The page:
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Family members sentenced in 'monumental' Indian Arts and Crafts Act case

Three members of a family with multi-state and international connections have been sentenced for violating the Indian Arts and Crafts Act (IACA) in what federal authorities are calling a "monumental" case.

Cristobal "Cris" Magno Rodrigo, 59; his wife, Glenda Tiglao Rodrigo, 46; and the couple's son, Christian Ryan Tiglao Rodrigo, 24, ran a business that sold fake Alaska Native goods, the U.S. Attorney's Office said in a news release on Tuesday. The family's criminal scheme ran for at least five years, during which items produced overseas in the Philippines were imported to the United States and fraudulently marketed as authentic stone carvings and totem poles.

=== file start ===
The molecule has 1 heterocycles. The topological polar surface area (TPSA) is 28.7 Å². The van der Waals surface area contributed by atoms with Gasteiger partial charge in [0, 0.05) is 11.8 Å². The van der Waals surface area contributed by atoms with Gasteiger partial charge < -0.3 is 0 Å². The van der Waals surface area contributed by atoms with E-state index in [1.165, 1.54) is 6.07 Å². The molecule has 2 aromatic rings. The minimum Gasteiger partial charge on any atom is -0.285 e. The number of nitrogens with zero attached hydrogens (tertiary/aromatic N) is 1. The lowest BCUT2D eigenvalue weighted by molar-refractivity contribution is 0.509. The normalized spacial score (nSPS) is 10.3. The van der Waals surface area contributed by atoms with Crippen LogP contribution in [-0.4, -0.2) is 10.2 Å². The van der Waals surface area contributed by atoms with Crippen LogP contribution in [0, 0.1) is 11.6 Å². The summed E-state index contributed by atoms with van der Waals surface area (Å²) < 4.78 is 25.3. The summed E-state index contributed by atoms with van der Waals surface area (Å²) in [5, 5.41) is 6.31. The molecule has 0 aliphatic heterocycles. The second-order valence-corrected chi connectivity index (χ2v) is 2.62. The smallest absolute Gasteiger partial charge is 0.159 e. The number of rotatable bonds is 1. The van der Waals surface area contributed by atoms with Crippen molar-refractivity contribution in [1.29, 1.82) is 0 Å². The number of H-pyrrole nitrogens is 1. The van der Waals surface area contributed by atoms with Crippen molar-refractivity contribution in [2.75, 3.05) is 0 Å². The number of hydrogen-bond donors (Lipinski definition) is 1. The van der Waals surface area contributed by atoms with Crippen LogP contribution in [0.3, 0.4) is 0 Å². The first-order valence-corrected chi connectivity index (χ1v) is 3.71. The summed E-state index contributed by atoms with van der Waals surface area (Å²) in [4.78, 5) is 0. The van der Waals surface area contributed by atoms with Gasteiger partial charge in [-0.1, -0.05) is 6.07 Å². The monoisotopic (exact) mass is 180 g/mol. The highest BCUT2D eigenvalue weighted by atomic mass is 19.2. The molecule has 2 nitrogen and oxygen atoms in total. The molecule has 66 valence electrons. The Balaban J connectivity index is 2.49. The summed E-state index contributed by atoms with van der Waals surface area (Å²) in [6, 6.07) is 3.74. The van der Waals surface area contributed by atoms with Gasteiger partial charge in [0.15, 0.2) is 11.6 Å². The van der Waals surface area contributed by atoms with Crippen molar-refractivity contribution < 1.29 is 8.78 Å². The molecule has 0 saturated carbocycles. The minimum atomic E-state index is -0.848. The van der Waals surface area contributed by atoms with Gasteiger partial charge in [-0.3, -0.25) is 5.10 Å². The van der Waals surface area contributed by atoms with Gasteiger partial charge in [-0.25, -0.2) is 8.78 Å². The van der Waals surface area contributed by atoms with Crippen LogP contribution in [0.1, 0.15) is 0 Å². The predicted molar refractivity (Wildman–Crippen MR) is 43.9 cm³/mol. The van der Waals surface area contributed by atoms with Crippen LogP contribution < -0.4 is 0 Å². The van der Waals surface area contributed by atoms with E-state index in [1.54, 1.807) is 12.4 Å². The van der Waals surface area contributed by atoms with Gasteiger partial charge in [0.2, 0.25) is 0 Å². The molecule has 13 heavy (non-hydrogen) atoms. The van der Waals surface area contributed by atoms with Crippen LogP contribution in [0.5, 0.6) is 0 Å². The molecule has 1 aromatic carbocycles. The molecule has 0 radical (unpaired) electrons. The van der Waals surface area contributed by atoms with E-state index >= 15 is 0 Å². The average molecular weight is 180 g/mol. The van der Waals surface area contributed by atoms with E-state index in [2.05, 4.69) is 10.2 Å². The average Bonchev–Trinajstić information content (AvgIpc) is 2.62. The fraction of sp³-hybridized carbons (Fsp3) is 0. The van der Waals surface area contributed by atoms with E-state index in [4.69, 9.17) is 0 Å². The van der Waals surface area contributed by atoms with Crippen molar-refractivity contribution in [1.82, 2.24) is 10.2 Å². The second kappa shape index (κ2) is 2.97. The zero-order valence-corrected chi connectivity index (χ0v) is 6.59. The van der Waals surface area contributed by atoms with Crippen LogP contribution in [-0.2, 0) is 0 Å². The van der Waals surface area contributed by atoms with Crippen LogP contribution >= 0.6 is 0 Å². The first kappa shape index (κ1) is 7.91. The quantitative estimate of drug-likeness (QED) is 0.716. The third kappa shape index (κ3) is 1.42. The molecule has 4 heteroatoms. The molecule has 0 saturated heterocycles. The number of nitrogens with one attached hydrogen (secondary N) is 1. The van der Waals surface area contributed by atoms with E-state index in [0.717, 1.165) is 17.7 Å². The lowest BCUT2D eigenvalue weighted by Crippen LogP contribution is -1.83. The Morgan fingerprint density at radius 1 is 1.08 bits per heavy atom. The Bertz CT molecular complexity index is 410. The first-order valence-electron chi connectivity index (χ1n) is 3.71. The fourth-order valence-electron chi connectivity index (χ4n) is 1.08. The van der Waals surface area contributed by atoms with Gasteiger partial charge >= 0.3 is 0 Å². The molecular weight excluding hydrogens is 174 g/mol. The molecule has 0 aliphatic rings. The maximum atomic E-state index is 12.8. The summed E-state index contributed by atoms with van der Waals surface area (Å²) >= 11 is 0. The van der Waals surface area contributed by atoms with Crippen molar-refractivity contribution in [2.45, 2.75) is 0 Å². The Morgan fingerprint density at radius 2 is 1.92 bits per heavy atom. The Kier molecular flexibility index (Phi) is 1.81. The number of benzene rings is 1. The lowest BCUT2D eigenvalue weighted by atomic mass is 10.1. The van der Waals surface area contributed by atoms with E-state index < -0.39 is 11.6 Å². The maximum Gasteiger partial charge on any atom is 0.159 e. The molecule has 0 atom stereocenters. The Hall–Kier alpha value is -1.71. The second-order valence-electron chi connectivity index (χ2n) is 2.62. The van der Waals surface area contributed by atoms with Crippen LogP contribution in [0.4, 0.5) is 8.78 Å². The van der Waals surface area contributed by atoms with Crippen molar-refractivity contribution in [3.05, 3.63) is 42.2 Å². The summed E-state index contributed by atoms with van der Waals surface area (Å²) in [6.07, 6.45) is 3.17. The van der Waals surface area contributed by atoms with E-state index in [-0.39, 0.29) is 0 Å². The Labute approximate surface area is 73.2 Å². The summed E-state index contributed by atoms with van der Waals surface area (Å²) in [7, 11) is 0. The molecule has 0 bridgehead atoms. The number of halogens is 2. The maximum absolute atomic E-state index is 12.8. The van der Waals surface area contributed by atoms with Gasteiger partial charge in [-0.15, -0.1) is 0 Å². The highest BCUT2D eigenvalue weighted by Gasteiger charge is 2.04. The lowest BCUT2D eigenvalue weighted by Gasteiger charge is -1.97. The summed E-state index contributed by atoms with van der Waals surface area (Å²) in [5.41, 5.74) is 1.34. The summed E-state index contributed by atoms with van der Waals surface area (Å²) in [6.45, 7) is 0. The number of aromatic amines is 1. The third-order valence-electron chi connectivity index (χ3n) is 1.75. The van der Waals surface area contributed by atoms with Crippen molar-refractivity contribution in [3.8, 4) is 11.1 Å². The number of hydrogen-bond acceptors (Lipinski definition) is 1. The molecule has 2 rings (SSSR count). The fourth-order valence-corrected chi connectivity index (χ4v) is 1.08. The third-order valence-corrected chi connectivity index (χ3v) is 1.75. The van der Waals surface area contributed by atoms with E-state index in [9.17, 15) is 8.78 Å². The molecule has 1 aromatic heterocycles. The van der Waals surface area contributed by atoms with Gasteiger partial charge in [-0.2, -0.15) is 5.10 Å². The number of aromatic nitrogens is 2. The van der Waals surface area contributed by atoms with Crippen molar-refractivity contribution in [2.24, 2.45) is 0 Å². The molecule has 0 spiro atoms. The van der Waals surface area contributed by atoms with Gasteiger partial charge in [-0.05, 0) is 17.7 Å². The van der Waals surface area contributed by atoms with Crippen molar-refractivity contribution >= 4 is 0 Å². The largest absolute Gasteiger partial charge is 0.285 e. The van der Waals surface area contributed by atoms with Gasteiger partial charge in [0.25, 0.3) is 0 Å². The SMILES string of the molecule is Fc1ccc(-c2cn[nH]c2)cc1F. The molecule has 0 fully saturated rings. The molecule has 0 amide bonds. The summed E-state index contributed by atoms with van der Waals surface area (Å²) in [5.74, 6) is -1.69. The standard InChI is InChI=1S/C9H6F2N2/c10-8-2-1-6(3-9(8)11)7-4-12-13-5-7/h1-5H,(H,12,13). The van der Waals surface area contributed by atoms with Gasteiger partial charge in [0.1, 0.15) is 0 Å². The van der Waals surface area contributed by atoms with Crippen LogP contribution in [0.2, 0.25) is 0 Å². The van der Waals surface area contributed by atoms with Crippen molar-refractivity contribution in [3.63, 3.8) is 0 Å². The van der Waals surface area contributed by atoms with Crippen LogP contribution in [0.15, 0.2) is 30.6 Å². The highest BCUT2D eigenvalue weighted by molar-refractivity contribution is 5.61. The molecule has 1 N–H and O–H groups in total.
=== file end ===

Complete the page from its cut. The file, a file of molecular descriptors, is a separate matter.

"The actions the Rodrigo's family took to purposefully deceive customers and forge artwork is a cultural affront to Alaska Native artisans who pride themselves on producing these works of art, and negatively affects those who make a living practicing the craft," U.S. Attorney S. Lane Tucker said in the release.


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